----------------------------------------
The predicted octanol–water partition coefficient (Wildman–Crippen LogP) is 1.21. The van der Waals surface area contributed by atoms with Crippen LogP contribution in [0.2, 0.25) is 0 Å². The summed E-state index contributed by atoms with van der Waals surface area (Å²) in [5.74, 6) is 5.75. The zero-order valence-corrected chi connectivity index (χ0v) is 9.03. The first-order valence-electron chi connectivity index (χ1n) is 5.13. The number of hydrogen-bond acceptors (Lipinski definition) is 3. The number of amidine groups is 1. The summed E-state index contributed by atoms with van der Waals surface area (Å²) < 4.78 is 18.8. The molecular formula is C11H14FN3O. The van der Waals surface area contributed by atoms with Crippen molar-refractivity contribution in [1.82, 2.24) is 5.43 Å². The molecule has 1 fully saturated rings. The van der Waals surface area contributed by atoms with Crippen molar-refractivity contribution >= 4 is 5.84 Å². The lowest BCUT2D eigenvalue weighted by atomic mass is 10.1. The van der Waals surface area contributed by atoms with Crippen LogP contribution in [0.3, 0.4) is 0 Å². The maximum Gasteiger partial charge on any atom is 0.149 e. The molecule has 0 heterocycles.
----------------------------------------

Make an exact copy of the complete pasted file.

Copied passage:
The predicted octanol–water partition coefficient (Wildman–Crippen LogP) is 1.21. The van der Waals surface area contributed by atoms with Crippen LogP contribution in [0.2, 0.25) is 0 Å². The summed E-state index contributed by atoms with van der Waals surface area (Å²) in [5.74, 6) is 5.75. The zero-order valence-corrected chi connectivity index (χ0v) is 9.03. The first-order valence-electron chi connectivity index (χ1n) is 5.13. The number of hydrogen-bond acceptors (Lipinski definition) is 3. The number of amidine groups is 1. The summed E-state index contributed by atoms with van der Waals surface area (Å²) < 4.78 is 18.8. The molecular formula is C11H14FN3O. The van der Waals surface area contributed by atoms with Crippen molar-refractivity contribution in [1.82, 2.24) is 5.43 Å². The molecule has 1 fully saturated rings. The van der Waals surface area contributed by atoms with Crippen molar-refractivity contribution >= 4 is 5.84 Å². The lowest BCUT2D eigenvalue weighted by atomic mass is 10.1. The van der Waals surface area contributed by atoms with Crippen LogP contribution in [0.3, 0.4) is 0 Å². The maximum Gasteiger partial charge on any atom is 0.149 e. The molecule has 0 heterocycles.